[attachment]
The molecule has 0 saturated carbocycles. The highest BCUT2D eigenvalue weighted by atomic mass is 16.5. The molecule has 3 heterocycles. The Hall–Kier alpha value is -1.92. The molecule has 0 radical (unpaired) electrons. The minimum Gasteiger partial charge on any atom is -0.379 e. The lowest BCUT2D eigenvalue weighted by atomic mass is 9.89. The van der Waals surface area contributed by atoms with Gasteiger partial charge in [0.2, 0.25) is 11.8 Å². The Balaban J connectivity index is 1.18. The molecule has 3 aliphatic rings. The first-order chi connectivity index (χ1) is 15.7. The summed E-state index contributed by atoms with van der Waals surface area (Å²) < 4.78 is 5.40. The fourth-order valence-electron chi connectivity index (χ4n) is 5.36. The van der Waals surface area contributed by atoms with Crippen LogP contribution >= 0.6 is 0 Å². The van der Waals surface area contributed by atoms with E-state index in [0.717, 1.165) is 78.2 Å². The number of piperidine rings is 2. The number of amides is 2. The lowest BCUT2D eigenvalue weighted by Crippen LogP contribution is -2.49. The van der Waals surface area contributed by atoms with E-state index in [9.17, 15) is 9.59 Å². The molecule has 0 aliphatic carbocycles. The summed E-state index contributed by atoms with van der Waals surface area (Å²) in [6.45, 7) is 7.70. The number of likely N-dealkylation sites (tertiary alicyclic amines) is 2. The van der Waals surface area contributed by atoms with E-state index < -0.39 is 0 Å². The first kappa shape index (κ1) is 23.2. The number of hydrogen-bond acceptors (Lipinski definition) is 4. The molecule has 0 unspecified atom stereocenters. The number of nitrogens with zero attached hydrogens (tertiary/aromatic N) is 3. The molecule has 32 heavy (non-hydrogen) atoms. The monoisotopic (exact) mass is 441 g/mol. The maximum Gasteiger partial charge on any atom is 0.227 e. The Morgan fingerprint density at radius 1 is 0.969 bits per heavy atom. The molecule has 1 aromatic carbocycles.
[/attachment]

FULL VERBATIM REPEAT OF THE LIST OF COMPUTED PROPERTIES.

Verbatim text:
The molecule has 0 saturated carbocycles. The highest BCUT2D eigenvalue weighted by atomic mass is 16.5. The molecule has 3 heterocycles. The Hall–Kier alpha value is -1.92. The molecule has 0 radical (unpaired) electrons. The minimum Gasteiger partial charge on any atom is -0.379 e. The lowest BCUT2D eigenvalue weighted by atomic mass is 9.89. The van der Waals surface area contributed by atoms with Gasteiger partial charge in [0.2, 0.25) is 11.8 Å². The Balaban J connectivity index is 1.18. The molecule has 3 aliphatic rings. The first-order chi connectivity index (χ1) is 15.7. The summed E-state index contributed by atoms with van der Waals surface area (Å²) < 4.78 is 5.40. The fourth-order valence-electron chi connectivity index (χ4n) is 5.36. The van der Waals surface area contributed by atoms with Crippen LogP contribution >= 0.6 is 0 Å². The van der Waals surface area contributed by atoms with E-state index in [0.717, 1.165) is 78.2 Å². The number of piperidine rings is 2. The number of amides is 2. The lowest BCUT2D eigenvalue weighted by Crippen LogP contribution is -2.49. The van der Waals surface area contributed by atoms with E-state index in [9.17, 15) is 9.59 Å². The molecule has 0 aliphatic carbocycles. The summed E-state index contributed by atoms with van der Waals surface area (Å²) in [6.45, 7) is 7.70. The number of likely N-dealkylation sites (tertiary alicyclic amines) is 2. The van der Waals surface area contributed by atoms with E-state index < -0.39 is 0 Å². The first kappa shape index (κ1) is 23.2. The number of hydrogen-bond acceptors (Lipinski definition) is 4. The molecule has 0 unspecified atom stereocenters. The number of nitrogens with zero attached hydrogens (tertiary/aromatic N) is 3. The molecule has 32 heavy (non-hydrogen) atoms. The monoisotopic (exact) mass is 441 g/mol. The maximum Gasteiger partial charge on any atom is 0.227 e. The Morgan fingerprint density at radius 1 is 0.969 bits per heavy atom. The molecule has 1 aromatic carbocycles.